The Poonhill trekking is an 80 km trail surrounding the hills of the big Annapurna mountain, know for its beautiful nature and landscapes. Poonhill seemed the perfect trail for us as it was considered easy and could be done in just 4 days. Naives to this sport/hobby, we found ourselves in a challenge that was everything but easy. Our entire journey was a mix of beauty and physical effort of up and down. Even I, who loves to go for long runs and had done marathons in the past found myself in moments of physical struggle. Every day was very similar and followed a simple routine of: walking up, eating, walking up, eating, more walking up and some down, and sleeping. We would walk between 6 to 12 hours a day depending on our performance. Before we started it, this reality was far to be understood by anyone besides our guide because no one in our group had done proper trekking before. However, suffering would come with some rewards. The landscape and nature was untouched and changing according to our pace. After the serene rice fields came the lush green jungle and on the top came stunning views over the Himalayas. After expansive views came the splendour of the jungle symphony. Birds, insects and water streams all singing together in an effort to communicate with the world. Nature there is so relaxing and beautiful.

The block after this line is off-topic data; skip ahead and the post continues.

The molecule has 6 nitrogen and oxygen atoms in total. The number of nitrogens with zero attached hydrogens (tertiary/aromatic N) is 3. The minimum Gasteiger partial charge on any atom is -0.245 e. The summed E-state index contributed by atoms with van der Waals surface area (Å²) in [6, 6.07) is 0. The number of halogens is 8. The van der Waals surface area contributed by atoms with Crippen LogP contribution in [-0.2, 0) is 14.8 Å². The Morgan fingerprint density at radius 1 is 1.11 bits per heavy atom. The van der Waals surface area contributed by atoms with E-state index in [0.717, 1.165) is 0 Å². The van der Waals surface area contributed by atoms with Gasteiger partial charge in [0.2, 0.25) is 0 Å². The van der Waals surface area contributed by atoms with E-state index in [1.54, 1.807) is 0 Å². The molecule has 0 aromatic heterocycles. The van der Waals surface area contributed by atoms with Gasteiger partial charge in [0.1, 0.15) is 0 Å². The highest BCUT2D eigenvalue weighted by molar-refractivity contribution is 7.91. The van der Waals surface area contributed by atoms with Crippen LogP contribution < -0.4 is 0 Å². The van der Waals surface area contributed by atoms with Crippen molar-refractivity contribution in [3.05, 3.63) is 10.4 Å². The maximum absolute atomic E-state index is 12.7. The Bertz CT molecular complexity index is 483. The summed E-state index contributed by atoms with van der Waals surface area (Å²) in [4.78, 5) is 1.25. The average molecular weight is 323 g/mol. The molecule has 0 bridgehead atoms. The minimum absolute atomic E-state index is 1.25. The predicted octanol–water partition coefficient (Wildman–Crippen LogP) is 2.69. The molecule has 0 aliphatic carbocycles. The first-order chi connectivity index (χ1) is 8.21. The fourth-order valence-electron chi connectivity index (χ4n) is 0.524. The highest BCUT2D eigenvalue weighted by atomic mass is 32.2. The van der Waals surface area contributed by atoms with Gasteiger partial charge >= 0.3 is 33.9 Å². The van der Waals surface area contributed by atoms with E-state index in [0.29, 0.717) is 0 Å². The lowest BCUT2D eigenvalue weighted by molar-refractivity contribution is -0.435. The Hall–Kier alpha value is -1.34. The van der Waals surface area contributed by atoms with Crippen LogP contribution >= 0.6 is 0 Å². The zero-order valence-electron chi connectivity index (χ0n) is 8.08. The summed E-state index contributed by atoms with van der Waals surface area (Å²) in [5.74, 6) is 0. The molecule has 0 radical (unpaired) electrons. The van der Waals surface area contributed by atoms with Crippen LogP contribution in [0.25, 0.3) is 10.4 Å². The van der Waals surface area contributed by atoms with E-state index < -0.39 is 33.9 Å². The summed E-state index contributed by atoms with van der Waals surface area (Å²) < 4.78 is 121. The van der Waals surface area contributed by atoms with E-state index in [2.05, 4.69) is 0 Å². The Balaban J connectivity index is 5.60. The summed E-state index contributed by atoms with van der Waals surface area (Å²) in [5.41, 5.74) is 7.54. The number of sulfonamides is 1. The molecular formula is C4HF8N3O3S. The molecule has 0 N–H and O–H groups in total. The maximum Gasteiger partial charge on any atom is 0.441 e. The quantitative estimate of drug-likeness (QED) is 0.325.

On day 1, after walking 2 hours we found a great spot to swim in a freezing water stream. This bath gave us some muscle revitalization for the rest of the day. Water was so pure and close to its source that I almost wanted to drink it. Jess and I quickly realised that we made the mistake of bringing too much stuff with us. We were carrying around 9 kilos each and it was not easy. We could now start to understand the effort this was going to be. Everyone had its own strategy and pace to approach this physical challenge. We finished our first day with a 3 hour walk upstairs. I lost the count of the steps, but I would say we climbed at least 5000 steps. At some point, I carried Jess’ bag in a trial to help her. :)